And you thought this year’s election season was bad! Conspiracy 2: Take the Crown is the newest casual multiplayer set for Magic: The Gathering. Players are meant to draft the cards in groups of 8, meaning they open a pack, take one card and pass it to the left or right, repeating until everyone has cards to make a deck. Then, players build 40+ card decks and group again in 4 player free-for-all matches. One player inevitably becomes the Monarch, then the crown is stolen away multiple times per game. Politics, double dealing, trash talking, and ridiculous cards rule the day, even more so than in a typical Magic multiplayer game of Commander.
That’s what Conspiracy 2: Take the Crown is all about. I recently got a chance to chat with the designers and storytellers behind Conspiracy 2, all in an attempt to determine what in the world was going on in their heads when they designed this freewheeling Magic set, available now.
Interview with Conspiracy 2’s Designers and Storytellers
Shawn Main (Senior Game Designer): The first step to designing Take the Crown was to identify what made the original Conspiracy tick. And a huge part of that success was how the draft itself was full of mini-games and crazy shenanigans. We knew we needed to bring back draft-matters cards and find new twists on them. And the biggest shift for us was realizing we could use one of Magic’s core mechanics: color.
In original Conspiracy, all the conspiracies and draft-matters cards were colorless, so everyone weighed them equally. But with color, Pyretic Hunter and Garbage Fire actually float around the draft to the red player and, let me tell you, it’s really exciting to get a 9 damage Garbage Fire.
G&S: How much did the story of Brago’s throne influence the design and vice versa? From the outside, it feels like the intricate political machinations of the story had an enormous influence on things like the Monarch mechanic.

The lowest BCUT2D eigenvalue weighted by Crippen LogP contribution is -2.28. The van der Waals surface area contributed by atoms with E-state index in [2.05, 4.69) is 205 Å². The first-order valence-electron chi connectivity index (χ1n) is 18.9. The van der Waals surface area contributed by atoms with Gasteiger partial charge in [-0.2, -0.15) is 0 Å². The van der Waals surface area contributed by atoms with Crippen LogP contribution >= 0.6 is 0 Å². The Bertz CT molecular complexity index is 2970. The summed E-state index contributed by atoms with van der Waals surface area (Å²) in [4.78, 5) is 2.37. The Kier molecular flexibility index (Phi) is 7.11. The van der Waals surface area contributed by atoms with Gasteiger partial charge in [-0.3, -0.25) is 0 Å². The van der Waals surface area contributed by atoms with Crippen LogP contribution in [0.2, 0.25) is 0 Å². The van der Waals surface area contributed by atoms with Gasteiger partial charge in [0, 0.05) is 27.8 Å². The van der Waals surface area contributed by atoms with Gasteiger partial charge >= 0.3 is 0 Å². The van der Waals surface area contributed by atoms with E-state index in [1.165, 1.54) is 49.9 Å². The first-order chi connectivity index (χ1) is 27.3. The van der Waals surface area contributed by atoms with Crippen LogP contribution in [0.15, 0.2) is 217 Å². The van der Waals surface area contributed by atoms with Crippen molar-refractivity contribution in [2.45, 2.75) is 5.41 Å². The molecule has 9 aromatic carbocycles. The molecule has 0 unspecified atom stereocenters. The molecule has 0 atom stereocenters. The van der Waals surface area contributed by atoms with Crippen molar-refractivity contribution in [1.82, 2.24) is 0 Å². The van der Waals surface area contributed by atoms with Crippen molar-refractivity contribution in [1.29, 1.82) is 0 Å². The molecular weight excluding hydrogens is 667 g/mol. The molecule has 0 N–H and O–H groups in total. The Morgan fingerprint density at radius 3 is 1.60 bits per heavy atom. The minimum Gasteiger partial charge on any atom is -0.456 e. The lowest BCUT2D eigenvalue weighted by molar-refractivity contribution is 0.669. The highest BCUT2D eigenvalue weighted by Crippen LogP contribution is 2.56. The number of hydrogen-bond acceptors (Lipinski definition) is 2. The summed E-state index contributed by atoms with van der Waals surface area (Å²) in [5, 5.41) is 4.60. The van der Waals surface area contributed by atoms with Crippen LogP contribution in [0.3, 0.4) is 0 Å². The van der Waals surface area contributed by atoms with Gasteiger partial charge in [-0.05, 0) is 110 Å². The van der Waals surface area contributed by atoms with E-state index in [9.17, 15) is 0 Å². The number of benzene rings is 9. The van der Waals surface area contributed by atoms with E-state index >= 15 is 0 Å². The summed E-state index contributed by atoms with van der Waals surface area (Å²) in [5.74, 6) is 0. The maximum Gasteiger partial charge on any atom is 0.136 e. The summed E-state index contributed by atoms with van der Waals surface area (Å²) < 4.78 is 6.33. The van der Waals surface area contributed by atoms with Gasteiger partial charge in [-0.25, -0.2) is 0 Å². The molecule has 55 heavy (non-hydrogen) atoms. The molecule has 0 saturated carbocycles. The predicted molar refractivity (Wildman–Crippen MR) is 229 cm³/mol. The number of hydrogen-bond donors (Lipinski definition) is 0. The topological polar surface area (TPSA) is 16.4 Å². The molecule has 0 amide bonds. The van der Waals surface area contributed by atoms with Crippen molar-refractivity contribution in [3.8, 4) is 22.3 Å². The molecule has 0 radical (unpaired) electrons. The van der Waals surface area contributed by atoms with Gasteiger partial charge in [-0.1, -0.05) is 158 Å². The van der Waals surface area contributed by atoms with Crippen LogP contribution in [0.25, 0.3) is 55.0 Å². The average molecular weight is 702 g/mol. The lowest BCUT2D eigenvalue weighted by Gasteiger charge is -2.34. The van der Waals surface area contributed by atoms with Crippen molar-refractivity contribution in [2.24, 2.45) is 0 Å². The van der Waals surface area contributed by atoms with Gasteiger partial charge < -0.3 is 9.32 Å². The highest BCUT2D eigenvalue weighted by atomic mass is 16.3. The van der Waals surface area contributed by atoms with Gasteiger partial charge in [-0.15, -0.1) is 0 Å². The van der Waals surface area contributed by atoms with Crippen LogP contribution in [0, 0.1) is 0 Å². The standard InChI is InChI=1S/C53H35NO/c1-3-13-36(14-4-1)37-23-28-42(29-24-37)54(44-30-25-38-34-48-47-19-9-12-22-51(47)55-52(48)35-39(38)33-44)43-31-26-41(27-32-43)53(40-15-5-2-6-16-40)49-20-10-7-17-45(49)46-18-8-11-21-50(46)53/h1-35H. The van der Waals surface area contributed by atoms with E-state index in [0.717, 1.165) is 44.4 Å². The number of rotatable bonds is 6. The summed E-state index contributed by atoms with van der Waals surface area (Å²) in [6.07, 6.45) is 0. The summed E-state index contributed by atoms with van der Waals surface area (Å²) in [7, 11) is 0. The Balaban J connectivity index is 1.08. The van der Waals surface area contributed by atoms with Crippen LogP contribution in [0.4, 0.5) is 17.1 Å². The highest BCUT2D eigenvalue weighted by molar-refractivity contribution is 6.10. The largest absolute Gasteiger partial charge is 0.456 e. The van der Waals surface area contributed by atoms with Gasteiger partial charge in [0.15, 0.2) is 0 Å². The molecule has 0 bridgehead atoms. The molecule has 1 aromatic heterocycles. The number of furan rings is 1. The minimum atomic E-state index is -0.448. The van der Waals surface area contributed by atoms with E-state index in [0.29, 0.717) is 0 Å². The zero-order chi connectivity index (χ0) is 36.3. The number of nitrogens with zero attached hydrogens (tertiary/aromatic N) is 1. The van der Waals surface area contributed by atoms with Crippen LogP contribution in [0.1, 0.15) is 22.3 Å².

Kelly Digges (Story Lead): One of the most enjoyable things about working on this set was how the design and the story were able to influence each other. The Monarch mechanic actually came first, introduced to the design as a resource for players to fight over.
Meanwhile, on the story and art side, [Lead Art Director] Cynthia Sheppard and I were already asking ourselves what was going to be different about the setting of Fiora this time around. We’d considered the idea of Brago being ghost-assassinated and Marchesa rising to the throne, and seeing a mechanic in the set that specifically referenced a change in regime set us firmly on that path. We were then able to go to the design team with the idea of Queen Marchesa, and that in turn inspired the design of her card. The other legendary creatures in the set, as well as the Planeswalkers, came about through a similar back-and-forth between story and design.
G&S: All the splashy reprints like Show and Tell and Inquisition of Kozilek and Berserk seem to be very playable in a Conspiracy game. How did synergy with the new cards factor into the decision on what to reprint?
Ben Hayes (Senior Game Designer): For reprints like Berserk and Show and Tell, we typically don’t consider synergy with the new cards in the set as much as we consider how well the cards will play in the set overall. There was definitely a conscious effort made to pick reprints which felt like they fit the gameplay of Conspiracy.
When looking for reprints, I was thrilled to find Berserk, as it’s both very exciting for people to open in a pack and play with outside Conspiracy, but it also creates hugely splashy and exciting moments inside a Conspiracy game (hint: you don’t have to cast it on your own creature). Show and Tell is similarly more and more exciting the more players you add to a game, so Conspiracy seemed like a fantastic place for it.
G&S: The story behind Kaya, Ghost Assassin‘s creation has been told on Wizards of the Coast’s Tumblr page. What were the challenges designing her abilities to fit this terrific ghost hunter Planeswalker?
SM: We knew we wanted Kaya to be something special, both as a character and as a card. Her first ability is my favorite not only because it expresses her ability to pass through solid objects, but also because it lets you reset her loyalty. She’s a Planeswalker with no plus ability because she’s a hired assassin, loyal to no one, and that makes for an awesome card.
Conclusion: Conspiracy 2 Hands-On
I also got to take a look at a box of Conspiracy 2. Though I didn’t have enough players to draft, I was able to open packs and read both the crazy gameplay mechanics and the rich storytelling provided by the flavor text. Now I can’t wait to hit up my local game store and find out when the next Conspiracy 2 draft is. I only got the chance to draft the original Conspiracy one time and loved it, and I hope to get to draft (and become the monarch, and maybe even keep the throne) many more.